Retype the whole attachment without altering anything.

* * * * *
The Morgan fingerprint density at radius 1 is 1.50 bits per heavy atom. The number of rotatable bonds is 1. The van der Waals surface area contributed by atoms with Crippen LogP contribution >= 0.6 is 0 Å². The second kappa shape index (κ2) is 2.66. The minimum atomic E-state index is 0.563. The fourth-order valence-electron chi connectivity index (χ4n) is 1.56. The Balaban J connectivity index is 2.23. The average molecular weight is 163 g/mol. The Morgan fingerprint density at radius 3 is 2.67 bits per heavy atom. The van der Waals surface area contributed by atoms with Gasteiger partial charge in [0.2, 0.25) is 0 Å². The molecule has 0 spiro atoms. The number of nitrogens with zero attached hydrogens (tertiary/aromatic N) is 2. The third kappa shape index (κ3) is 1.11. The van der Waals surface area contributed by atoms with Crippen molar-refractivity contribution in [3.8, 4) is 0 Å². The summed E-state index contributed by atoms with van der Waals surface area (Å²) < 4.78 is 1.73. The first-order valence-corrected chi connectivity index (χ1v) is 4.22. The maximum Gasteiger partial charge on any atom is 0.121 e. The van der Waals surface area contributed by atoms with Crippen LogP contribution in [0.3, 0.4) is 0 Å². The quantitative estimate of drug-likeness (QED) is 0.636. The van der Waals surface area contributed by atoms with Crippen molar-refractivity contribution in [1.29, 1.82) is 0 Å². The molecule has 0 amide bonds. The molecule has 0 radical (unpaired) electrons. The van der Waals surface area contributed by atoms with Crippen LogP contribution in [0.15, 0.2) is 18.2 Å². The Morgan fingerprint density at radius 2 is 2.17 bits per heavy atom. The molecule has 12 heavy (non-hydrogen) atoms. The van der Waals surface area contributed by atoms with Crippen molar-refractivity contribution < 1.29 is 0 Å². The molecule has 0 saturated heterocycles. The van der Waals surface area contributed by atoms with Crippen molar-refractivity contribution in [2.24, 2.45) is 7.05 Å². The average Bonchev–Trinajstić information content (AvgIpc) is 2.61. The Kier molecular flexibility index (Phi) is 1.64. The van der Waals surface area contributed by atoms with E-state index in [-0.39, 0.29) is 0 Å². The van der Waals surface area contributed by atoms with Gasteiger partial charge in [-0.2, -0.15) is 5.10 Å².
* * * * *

The Morgan fingerprint density at radius 1 is 1.50 bits per heavy atom. The number of rotatable bonds is 1. The van der Waals surface area contributed by atoms with Crippen LogP contribution >= 0.6 is 0 Å². The second kappa shape index (κ2) is 2.66. The minimum atomic E-state index is 0.563. The fourth-order valence-electron chi connectivity index (χ4n) is 1.56. The Balaban J connectivity index is 2.23. The average molecular weight is 163 g/mol. The Morgan fingerprint density at radius 3 is 2.67 bits per heavy atom. The van der Waals surface area contributed by atoms with Gasteiger partial charge in [0.2, 0.25) is 0 Å². The molecule has 0 spiro atoms. The number of nitrogens with zero attached hydrogens (tertiary/aromatic N) is 2. The third kappa shape index (κ3) is 1.11. The van der Waals surface area contributed by atoms with Crippen molar-refractivity contribution in [3.8, 4) is 0 Å². The summed E-state index contributed by atoms with van der Waals surface area (Å²) < 4.78 is 1.73. The first-order valence-corrected chi connectivity index (χ1v) is 4.22. The maximum Gasteiger partial charge on any atom is 0.121 e. The van der Waals surface area contributed by atoms with Crippen LogP contribution in [0.3, 0.4) is 0 Å². The quantitative estimate of drug-likeness (QED) is 0.636. The van der Waals surface area contributed by atoms with Crippen molar-refractivity contribution in [1.29, 1.82) is 0 Å². The molecule has 0 amide bonds. The molecule has 0 radical (unpaired) electrons. The van der Waals surface area contributed by atoms with Crippen LogP contribution in [0.15, 0.2) is 18.2 Å². The Morgan fingerprint density at radius 2 is 2.17 bits per heavy atom. The molecule has 12 heavy (non-hydrogen) atoms. The van der Waals surface area contributed by atoms with Crippen molar-refractivity contribution < 1.29 is 0 Å². The molecule has 0 saturated heterocycles. The van der Waals surface area contributed by atoms with Crippen molar-refractivity contribution in [2.24, 2.45) is 7.05 Å². The average Bonchev–Trinajstić information content (AvgIpc) is 2.61. The Kier molecular flexibility index (Phi) is 1.64. The van der Waals surface area contributed by atoms with E-state index in [-0.39, 0.29) is 0 Å². The van der Waals surface area contributed by atoms with Gasteiger partial charge in [-0.2, -0.15) is 5.10 Å².